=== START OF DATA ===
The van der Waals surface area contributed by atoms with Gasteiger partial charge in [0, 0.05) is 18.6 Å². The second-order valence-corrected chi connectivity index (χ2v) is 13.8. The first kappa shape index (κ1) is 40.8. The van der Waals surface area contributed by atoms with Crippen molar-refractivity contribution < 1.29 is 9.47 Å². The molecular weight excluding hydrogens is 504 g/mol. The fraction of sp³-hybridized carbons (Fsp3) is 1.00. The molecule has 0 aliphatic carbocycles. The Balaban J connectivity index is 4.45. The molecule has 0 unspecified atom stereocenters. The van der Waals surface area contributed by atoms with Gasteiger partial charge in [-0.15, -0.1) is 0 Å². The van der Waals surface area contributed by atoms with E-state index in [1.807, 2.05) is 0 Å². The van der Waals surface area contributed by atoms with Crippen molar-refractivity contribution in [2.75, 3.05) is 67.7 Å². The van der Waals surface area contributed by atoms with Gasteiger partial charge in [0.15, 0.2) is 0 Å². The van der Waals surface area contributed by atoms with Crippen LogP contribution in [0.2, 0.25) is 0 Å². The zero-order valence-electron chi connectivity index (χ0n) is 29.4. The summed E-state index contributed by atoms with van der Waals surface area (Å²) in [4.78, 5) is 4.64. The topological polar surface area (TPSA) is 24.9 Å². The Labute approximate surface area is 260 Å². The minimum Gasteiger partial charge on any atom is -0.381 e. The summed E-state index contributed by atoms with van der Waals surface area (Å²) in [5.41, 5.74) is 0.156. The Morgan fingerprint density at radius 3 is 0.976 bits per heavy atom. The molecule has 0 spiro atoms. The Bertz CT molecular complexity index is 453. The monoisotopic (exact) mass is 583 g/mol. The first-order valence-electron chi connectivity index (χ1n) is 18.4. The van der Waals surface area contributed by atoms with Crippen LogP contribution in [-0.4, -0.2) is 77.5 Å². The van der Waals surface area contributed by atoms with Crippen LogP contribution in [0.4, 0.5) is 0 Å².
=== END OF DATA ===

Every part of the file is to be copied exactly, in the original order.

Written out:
The van der Waals surface area contributed by atoms with Gasteiger partial charge in [0, 0.05) is 18.6 Å². The second-order valence-corrected chi connectivity index (χ2v) is 13.8. The first kappa shape index (κ1) is 40.8. The van der Waals surface area contributed by atoms with Crippen molar-refractivity contribution < 1.29 is 9.47 Å². The molecular weight excluding hydrogens is 504 g/mol. The fraction of sp³-hybridized carbons (Fsp3) is 1.00. The molecule has 0 aliphatic carbocycles. The Balaban J connectivity index is 4.45. The molecule has 0 unspecified atom stereocenters. The van der Waals surface area contributed by atoms with Gasteiger partial charge in [-0.15, -0.1) is 0 Å². The van der Waals surface area contributed by atoms with E-state index in [1.807, 2.05) is 0 Å². The van der Waals surface area contributed by atoms with Crippen molar-refractivity contribution in [2.75, 3.05) is 67.7 Å². The van der Waals surface area contributed by atoms with Gasteiger partial charge in [0.15, 0.2) is 0 Å². The van der Waals surface area contributed by atoms with Crippen LogP contribution in [0.2, 0.25) is 0 Å². The zero-order valence-electron chi connectivity index (χ0n) is 29.4. The summed E-state index contributed by atoms with van der Waals surface area (Å²) in [4.78, 5) is 4.64. The topological polar surface area (TPSA) is 24.9 Å². The Labute approximate surface area is 260 Å². The minimum Gasteiger partial charge on any atom is -0.381 e. The summed E-state index contributed by atoms with van der Waals surface area (Å²) in [5.41, 5.74) is 0.156. The Morgan fingerprint density at radius 3 is 0.976 bits per heavy atom. The molecule has 0 spiro atoms. The Bertz CT molecular complexity index is 453. The monoisotopic (exact) mass is 583 g/mol. The first-order valence-electron chi connectivity index (χ1n) is 18.4. The van der Waals surface area contributed by atoms with Crippen LogP contribution in [-0.4, -0.2) is 77.5 Å². The van der Waals surface area contributed by atoms with Crippen LogP contribution in [0.4, 0.5) is 0 Å².